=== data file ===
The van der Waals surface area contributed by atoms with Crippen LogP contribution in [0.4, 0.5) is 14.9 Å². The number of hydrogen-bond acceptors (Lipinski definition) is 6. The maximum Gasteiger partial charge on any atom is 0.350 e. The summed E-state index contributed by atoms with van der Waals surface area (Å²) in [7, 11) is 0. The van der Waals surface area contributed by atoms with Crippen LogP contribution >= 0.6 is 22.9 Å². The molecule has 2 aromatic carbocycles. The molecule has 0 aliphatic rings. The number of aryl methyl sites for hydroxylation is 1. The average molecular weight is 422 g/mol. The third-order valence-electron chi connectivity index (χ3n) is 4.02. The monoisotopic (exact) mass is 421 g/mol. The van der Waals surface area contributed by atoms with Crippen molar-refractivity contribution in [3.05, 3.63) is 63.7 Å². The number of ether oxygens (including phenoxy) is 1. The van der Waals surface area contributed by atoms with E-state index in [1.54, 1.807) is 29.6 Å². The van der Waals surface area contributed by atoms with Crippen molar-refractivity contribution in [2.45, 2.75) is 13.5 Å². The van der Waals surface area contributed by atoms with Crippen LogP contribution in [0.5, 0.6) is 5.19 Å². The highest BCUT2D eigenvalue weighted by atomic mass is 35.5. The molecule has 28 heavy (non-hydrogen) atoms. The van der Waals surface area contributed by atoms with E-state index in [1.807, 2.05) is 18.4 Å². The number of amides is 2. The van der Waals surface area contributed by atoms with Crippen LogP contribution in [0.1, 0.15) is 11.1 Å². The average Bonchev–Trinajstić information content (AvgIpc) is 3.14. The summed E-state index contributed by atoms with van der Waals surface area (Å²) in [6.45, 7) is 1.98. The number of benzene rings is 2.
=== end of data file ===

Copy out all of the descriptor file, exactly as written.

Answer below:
The van der Waals surface area contributed by atoms with Crippen LogP contribution in [0.4, 0.5) is 14.9 Å². The number of hydrogen-bond acceptors (Lipinski definition) is 6. The maximum Gasteiger partial charge on any atom is 0.350 e. The summed E-state index contributed by atoms with van der Waals surface area (Å²) in [7, 11) is 0. The van der Waals surface area contributed by atoms with Crippen LogP contribution >= 0.6 is 22.9 Å². The molecule has 2 aromatic carbocycles. The molecule has 0 aliphatic rings. The number of aryl methyl sites for hydroxylation is 1. The average molecular weight is 422 g/mol. The third-order valence-electron chi connectivity index (χ3n) is 4.02. The monoisotopic (exact) mass is 421 g/mol. The van der Waals surface area contributed by atoms with Crippen molar-refractivity contribution in [3.05, 3.63) is 63.7 Å². The number of ether oxygens (including phenoxy) is 1. The van der Waals surface area contributed by atoms with E-state index in [1.54, 1.807) is 29.6 Å². The van der Waals surface area contributed by atoms with Crippen molar-refractivity contribution in [2.45, 2.75) is 13.5 Å². The van der Waals surface area contributed by atoms with Crippen LogP contribution in [0.5, 0.6) is 5.19 Å². The highest BCUT2D eigenvalue weighted by atomic mass is 35.5. The molecule has 28 heavy (non-hydrogen) atoms. The van der Waals surface area contributed by atoms with E-state index in [1.807, 2.05) is 18.4 Å². The number of amides is 2. The van der Waals surface area contributed by atoms with Crippen LogP contribution in [0.1, 0.15) is 11.1 Å². The average Bonchev–Trinajstić information content (AvgIpc) is 3.14. The summed E-state index contributed by atoms with van der Waals surface area (Å²) in [6.45, 7) is 1.98. The number of benzene rings is 2.